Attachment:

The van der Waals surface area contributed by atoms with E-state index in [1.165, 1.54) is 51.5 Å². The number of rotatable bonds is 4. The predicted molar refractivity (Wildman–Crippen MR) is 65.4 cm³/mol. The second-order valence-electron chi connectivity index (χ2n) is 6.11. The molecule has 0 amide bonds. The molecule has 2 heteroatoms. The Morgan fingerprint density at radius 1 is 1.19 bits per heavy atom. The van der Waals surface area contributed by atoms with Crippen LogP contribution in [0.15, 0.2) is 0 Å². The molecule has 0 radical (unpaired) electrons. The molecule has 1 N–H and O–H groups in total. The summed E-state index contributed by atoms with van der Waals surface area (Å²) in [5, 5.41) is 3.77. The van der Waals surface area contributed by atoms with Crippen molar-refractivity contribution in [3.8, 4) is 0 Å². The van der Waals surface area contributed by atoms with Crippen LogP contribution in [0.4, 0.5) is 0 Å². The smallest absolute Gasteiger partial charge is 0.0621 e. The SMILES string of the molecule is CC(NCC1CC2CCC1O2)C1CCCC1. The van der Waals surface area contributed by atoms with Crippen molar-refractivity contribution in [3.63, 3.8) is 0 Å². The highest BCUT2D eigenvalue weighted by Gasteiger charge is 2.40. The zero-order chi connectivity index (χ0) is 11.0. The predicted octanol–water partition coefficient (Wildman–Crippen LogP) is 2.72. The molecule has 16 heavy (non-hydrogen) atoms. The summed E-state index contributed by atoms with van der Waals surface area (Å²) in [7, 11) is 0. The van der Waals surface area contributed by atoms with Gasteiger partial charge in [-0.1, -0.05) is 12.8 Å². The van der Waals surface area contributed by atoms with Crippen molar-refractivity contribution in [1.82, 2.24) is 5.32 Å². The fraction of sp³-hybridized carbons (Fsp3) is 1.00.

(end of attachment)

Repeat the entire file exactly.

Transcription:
The van der Waals surface area contributed by atoms with E-state index in [1.165, 1.54) is 51.5 Å². The number of rotatable bonds is 4. The predicted molar refractivity (Wildman–Crippen MR) is 65.4 cm³/mol. The second-order valence-electron chi connectivity index (χ2n) is 6.11. The molecule has 0 amide bonds. The molecule has 2 heteroatoms. The Morgan fingerprint density at radius 1 is 1.19 bits per heavy atom. The van der Waals surface area contributed by atoms with Crippen LogP contribution in [0.15, 0.2) is 0 Å². The molecule has 0 radical (unpaired) electrons. The molecule has 1 N–H and O–H groups in total. The summed E-state index contributed by atoms with van der Waals surface area (Å²) in [5, 5.41) is 3.77. The van der Waals surface area contributed by atoms with Crippen molar-refractivity contribution in [3.8, 4) is 0 Å². The van der Waals surface area contributed by atoms with Crippen LogP contribution in [0.4, 0.5) is 0 Å². The smallest absolute Gasteiger partial charge is 0.0621 e. The SMILES string of the molecule is CC(NCC1CC2CCC1O2)C1CCCC1. The van der Waals surface area contributed by atoms with Crippen molar-refractivity contribution in [3.63, 3.8) is 0 Å². The highest BCUT2D eigenvalue weighted by Gasteiger charge is 2.40. The zero-order chi connectivity index (χ0) is 11.0. The predicted octanol–water partition coefficient (Wildman–Crippen LogP) is 2.72. The molecule has 16 heavy (non-hydrogen) atoms. The summed E-state index contributed by atoms with van der Waals surface area (Å²) in [7, 11) is 0. The van der Waals surface area contributed by atoms with Gasteiger partial charge in [-0.1, -0.05) is 12.8 Å². The van der Waals surface area contributed by atoms with Crippen molar-refractivity contribution in [1.82, 2.24) is 5.32 Å². The fraction of sp³-hybridized carbons (Fsp3) is 1.00.